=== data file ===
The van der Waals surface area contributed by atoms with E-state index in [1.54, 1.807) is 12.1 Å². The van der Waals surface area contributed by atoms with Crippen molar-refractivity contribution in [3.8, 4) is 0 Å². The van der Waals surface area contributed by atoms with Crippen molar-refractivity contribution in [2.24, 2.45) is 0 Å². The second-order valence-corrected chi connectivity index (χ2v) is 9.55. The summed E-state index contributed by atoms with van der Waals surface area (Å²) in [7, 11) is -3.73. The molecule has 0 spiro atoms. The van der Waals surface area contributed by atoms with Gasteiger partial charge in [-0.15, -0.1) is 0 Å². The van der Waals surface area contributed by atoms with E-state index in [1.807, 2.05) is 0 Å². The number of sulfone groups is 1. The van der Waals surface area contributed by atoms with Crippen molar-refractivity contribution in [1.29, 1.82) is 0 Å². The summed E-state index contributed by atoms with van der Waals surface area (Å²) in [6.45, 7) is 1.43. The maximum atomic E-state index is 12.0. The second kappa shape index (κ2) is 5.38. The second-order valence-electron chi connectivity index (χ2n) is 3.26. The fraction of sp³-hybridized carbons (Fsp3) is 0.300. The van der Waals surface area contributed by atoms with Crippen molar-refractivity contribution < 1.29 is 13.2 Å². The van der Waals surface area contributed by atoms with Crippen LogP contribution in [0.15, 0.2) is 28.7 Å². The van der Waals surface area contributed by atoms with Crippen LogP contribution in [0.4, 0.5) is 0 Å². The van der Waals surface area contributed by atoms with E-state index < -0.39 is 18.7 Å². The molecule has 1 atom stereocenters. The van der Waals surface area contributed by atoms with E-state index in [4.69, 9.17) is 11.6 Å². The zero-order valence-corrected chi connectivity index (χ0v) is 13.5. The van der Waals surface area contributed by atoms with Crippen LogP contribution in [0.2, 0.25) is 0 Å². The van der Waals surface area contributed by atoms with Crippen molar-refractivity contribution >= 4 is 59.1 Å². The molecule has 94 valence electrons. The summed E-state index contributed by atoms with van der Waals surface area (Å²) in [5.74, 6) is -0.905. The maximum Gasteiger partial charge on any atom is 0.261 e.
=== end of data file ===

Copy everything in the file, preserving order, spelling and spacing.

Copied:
The van der Waals surface area contributed by atoms with E-state index in [1.54, 1.807) is 12.1 Å². The van der Waals surface area contributed by atoms with Crippen molar-refractivity contribution in [3.8, 4) is 0 Å². The van der Waals surface area contributed by atoms with Crippen molar-refractivity contribution in [2.24, 2.45) is 0 Å². The second-order valence-corrected chi connectivity index (χ2v) is 9.55. The summed E-state index contributed by atoms with van der Waals surface area (Å²) in [7, 11) is -3.73. The molecule has 0 spiro atoms. The van der Waals surface area contributed by atoms with Gasteiger partial charge in [-0.15, -0.1) is 0 Å². The van der Waals surface area contributed by atoms with E-state index in [1.807, 2.05) is 0 Å². The number of sulfone groups is 1. The van der Waals surface area contributed by atoms with Crippen molar-refractivity contribution in [1.29, 1.82) is 0 Å². The summed E-state index contributed by atoms with van der Waals surface area (Å²) in [6.45, 7) is 1.43. The maximum atomic E-state index is 12.0. The second kappa shape index (κ2) is 5.38. The second-order valence-electron chi connectivity index (χ2n) is 3.26. The fraction of sp³-hybridized carbons (Fsp3) is 0.300. The van der Waals surface area contributed by atoms with Crippen molar-refractivity contribution < 1.29 is 13.2 Å². The van der Waals surface area contributed by atoms with Crippen LogP contribution in [0.15, 0.2) is 28.7 Å². The van der Waals surface area contributed by atoms with Crippen LogP contribution in [0.4, 0.5) is 0 Å². The van der Waals surface area contributed by atoms with E-state index < -0.39 is 18.7 Å². The molecule has 1 atom stereocenters. The van der Waals surface area contributed by atoms with E-state index in [4.69, 9.17) is 11.6 Å². The zero-order valence-corrected chi connectivity index (χ0v) is 13.5. The van der Waals surface area contributed by atoms with Crippen LogP contribution in [0.2, 0.25) is 0 Å². The van der Waals surface area contributed by atoms with Crippen molar-refractivity contribution >= 4 is 59.1 Å². The molecule has 94 valence electrons. The summed E-state index contributed by atoms with van der Waals surface area (Å²) in [5.74, 6) is -0.905. The maximum Gasteiger partial charge on any atom is 0.261 e.